What Is A Clinical Trial?

A clinical trial is any research study that evaluates interventions to prevent, detect, diagnosis, or treat a disease or disorder. In a clinical trial, human participants (or groups of participants) are assigned to one or more interventions to assess the results on health outcomes.

Why Are Clinical Trials Important?

Clinical Trials are important in discovering new treatments to prevent, detect, diagnosis, or treat narcolepsy. It is the only process to bring new pharmacological drugs and treatments forward for approval to use within the narcolepsy community. Without the clinical trials, there is a risk that individuals could be given treatments which have no advantage, waste time, and could even be harmful to one’s health. If a treatment has no benefit, or has serious side effects, the treatment may not be further developed.

Ongoing Research

New Clinical Trail through Concert Study- See if You are Eligible!

Axsome is developing a new medication to treat EDS and Cataplexy called AXS-12. if you would like to participate in the clinical trial process click the link below to see if you qualify. Here is their announcement.

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Axsome Therapeutics is pleased to announce a new clinical trial of an investigational oral medication, AXS-12, for the treatment of excessive day time sleepiness and cataplexy associated with narcolepsy. Participation in this study may last up to 9 weeks. All enrolled subjects will receive study-related care at no cost.

You may be eligible if you: *

Are 18-65 years old Have a diagnosis of narcolepsy with cataplexy.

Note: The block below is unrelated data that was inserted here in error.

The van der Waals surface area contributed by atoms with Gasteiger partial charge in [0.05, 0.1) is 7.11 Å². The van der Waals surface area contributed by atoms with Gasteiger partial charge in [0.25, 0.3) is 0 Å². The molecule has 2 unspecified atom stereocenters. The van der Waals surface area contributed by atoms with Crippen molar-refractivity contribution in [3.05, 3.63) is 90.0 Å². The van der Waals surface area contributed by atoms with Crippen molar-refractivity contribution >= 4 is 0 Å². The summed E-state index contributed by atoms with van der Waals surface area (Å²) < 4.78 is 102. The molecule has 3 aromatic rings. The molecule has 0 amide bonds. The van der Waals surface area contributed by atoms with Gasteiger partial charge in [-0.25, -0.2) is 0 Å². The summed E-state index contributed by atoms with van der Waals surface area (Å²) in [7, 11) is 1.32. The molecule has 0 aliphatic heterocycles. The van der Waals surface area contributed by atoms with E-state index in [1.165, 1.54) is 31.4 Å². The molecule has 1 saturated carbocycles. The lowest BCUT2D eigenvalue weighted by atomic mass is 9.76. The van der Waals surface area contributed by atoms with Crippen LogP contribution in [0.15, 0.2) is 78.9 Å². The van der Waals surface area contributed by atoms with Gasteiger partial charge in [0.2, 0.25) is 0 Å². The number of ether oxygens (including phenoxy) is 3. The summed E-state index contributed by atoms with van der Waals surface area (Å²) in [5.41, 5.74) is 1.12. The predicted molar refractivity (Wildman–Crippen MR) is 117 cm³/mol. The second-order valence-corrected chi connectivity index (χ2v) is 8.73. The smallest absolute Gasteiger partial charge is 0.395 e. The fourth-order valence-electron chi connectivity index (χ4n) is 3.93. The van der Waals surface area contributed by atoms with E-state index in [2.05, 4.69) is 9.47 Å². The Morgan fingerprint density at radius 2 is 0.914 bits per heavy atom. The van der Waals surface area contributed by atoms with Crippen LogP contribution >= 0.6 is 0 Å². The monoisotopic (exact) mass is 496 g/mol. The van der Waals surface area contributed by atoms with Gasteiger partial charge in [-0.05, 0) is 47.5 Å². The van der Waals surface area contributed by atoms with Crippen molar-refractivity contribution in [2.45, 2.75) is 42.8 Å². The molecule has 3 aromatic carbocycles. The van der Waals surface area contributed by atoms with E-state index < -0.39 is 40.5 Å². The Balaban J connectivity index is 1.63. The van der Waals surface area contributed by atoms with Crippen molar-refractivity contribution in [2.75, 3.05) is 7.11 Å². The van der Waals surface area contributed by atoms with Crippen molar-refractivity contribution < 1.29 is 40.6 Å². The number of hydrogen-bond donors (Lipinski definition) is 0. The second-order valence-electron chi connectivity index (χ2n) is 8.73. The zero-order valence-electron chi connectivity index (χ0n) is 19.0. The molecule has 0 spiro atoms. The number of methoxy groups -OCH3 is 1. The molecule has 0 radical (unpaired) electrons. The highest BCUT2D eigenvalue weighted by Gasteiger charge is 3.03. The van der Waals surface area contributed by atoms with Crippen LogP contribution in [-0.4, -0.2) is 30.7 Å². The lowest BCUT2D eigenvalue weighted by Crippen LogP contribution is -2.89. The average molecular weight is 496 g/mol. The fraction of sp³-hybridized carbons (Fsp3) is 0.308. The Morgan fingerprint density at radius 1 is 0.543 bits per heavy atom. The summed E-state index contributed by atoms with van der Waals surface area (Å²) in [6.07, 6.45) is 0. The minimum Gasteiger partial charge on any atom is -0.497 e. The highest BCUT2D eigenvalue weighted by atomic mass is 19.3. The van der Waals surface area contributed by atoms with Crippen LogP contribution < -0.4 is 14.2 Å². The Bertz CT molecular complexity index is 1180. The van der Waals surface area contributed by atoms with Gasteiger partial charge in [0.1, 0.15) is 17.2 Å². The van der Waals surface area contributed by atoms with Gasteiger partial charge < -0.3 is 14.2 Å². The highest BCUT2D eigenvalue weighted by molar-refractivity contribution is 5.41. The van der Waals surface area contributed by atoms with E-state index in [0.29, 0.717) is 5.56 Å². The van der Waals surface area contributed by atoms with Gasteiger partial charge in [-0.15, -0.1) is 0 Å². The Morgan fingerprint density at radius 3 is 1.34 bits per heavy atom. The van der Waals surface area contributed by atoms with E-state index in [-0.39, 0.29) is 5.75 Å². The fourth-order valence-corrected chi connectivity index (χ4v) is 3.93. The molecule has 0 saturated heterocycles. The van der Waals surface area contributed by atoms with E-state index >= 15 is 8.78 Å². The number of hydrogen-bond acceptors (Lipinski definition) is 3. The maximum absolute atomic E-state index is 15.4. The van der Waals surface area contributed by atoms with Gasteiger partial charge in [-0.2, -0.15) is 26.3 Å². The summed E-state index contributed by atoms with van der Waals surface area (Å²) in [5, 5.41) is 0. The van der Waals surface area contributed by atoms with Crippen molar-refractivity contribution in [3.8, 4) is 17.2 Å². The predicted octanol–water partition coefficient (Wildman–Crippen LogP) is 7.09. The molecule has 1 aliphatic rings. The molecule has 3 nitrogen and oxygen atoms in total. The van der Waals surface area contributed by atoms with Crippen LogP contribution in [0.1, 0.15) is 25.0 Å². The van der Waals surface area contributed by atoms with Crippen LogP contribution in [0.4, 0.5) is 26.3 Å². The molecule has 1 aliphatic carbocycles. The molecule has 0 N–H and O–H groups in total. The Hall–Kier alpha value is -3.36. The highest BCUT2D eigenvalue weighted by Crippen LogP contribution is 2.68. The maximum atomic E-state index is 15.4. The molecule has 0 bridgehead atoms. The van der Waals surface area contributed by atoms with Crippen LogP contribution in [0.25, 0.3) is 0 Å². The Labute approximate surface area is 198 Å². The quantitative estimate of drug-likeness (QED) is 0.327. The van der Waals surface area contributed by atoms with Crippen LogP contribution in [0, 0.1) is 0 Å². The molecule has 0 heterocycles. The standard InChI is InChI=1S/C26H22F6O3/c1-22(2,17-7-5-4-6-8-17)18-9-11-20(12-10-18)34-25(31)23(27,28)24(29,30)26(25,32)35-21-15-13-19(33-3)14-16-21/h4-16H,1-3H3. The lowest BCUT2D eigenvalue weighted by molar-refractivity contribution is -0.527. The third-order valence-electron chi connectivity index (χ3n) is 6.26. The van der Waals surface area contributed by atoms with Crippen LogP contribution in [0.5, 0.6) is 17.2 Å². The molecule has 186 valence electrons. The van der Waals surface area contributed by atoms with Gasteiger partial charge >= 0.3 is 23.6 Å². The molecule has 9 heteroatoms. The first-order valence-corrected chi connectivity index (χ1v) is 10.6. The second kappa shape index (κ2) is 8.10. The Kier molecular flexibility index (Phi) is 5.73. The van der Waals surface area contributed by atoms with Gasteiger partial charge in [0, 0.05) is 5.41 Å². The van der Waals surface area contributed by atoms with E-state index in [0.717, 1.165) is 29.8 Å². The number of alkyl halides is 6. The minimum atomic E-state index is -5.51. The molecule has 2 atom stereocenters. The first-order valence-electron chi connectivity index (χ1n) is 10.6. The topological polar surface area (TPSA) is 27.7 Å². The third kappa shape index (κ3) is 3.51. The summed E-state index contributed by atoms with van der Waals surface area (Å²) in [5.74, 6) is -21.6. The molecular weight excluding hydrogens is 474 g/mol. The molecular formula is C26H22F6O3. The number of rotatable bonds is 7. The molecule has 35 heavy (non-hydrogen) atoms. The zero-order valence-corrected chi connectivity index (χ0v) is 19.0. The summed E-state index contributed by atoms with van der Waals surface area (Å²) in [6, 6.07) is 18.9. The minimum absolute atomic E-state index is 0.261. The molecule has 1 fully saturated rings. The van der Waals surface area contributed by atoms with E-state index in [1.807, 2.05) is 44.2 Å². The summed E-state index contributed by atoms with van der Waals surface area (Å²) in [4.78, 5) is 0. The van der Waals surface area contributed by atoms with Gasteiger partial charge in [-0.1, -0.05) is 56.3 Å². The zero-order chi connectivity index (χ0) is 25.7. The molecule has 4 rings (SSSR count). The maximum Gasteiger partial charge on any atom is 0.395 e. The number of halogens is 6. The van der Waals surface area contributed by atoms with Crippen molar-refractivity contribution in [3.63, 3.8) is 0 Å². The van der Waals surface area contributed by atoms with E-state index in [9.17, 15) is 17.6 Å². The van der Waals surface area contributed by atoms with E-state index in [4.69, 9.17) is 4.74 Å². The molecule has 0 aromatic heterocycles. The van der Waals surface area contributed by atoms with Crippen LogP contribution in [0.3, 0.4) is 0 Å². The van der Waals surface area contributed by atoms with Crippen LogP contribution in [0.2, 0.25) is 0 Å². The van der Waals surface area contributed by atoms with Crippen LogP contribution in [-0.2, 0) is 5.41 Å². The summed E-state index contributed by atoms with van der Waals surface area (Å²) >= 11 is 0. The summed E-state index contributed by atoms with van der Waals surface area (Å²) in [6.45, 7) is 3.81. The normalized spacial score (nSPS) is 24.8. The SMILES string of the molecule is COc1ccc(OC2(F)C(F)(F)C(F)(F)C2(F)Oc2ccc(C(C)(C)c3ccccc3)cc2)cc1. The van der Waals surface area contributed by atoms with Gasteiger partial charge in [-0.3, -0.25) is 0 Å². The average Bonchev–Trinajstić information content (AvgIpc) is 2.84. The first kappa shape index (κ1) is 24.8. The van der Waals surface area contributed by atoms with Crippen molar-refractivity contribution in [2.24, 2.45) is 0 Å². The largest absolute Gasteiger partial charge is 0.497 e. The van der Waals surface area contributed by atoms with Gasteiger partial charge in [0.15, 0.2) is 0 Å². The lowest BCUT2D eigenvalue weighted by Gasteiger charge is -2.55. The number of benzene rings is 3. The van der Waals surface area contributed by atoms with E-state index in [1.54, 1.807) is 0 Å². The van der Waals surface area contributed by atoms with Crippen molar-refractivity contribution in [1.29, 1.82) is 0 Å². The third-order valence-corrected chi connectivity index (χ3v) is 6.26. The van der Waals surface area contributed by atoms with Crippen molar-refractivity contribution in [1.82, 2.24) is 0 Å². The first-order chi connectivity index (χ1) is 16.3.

*The study doctor will discuss additional requirements.

Study sites are located in the following cities: New York, NY; Cincinnati, OH; Miami, FL; Chevy Chase, MD; Austin, TX; Alameda, CA; Colombia, SC; St. Petersburg, FL.

To find out more information about this trial and to see if you qualify, please visit www.theconcertstudy.com or https://clinicaltrials.gov/show/NCT03881852

Recruiting Participants with Excessive Sleepiness

WUN is collaborating with Hypersomnia Foundation and Dr. Thanh Dang-Vu to investigate brain regions underlying narcolepsy (with or without cataplexy) and idiopathic hypersomnia.

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Who can participate: We are looking for patients 18 years or more who have been diagnosed with Narcolepsy (with or without cataplexy) or Idiopathic Hypersomnia.

What are the factors that may exclude you from participating? 1- Other sleep disorders, 2- Neurological disorders or head trauma, 3-Psychiatric disorders or use of psychotropic drugs, 4- Pregnancy or breastfeeding and 5-Pacemaker or metallic prosthesis

What will participants have to do?  To investigate brain regions underlying narcolepsy (with or without cataplexy) and idiopathic hypersomnia. This study includes two (non- consecutive) overnight sleep sessions at the sleep laboratory and a MRI scan session.

If you are interested by this study, please contact: Elizaveta Frolova, research coordinator. Email: hypersomnia.research@gmail.com

Help Improve Delays in Diagnosing Narcolepsy!

WUN is collaborating with Boston Children’s Hospital (PI Dr. Kiran Maski) to develop a screening tool to identify children and adolescents with narcolepsy and idiopathic hypersomnia in the community.

Dr. Kiran Maski, a sleep physician and researcher has have developed a questionnaire that will improve screening for narcolepsy in schools. We hope this survey will help school professionals identify narcolepsy symptoms in a school setting. We are looking for participants to fill out our survey online and we will provide a gift card as a token of appreciation. Participation should take no more than 15 minutes.

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Who is eligible for this study?

1)       Children between the ages of 6-18 years and their parents/guardians

2)       Children or young adults being treated for narcolepsy

3)       Participants must be able to understand the purpose of the study

If you would like to learn more about the study or are interested in participating, please contact us  at NeuroSleepResearch-dl@childrens.harvard.edu or call 617-355-9184.


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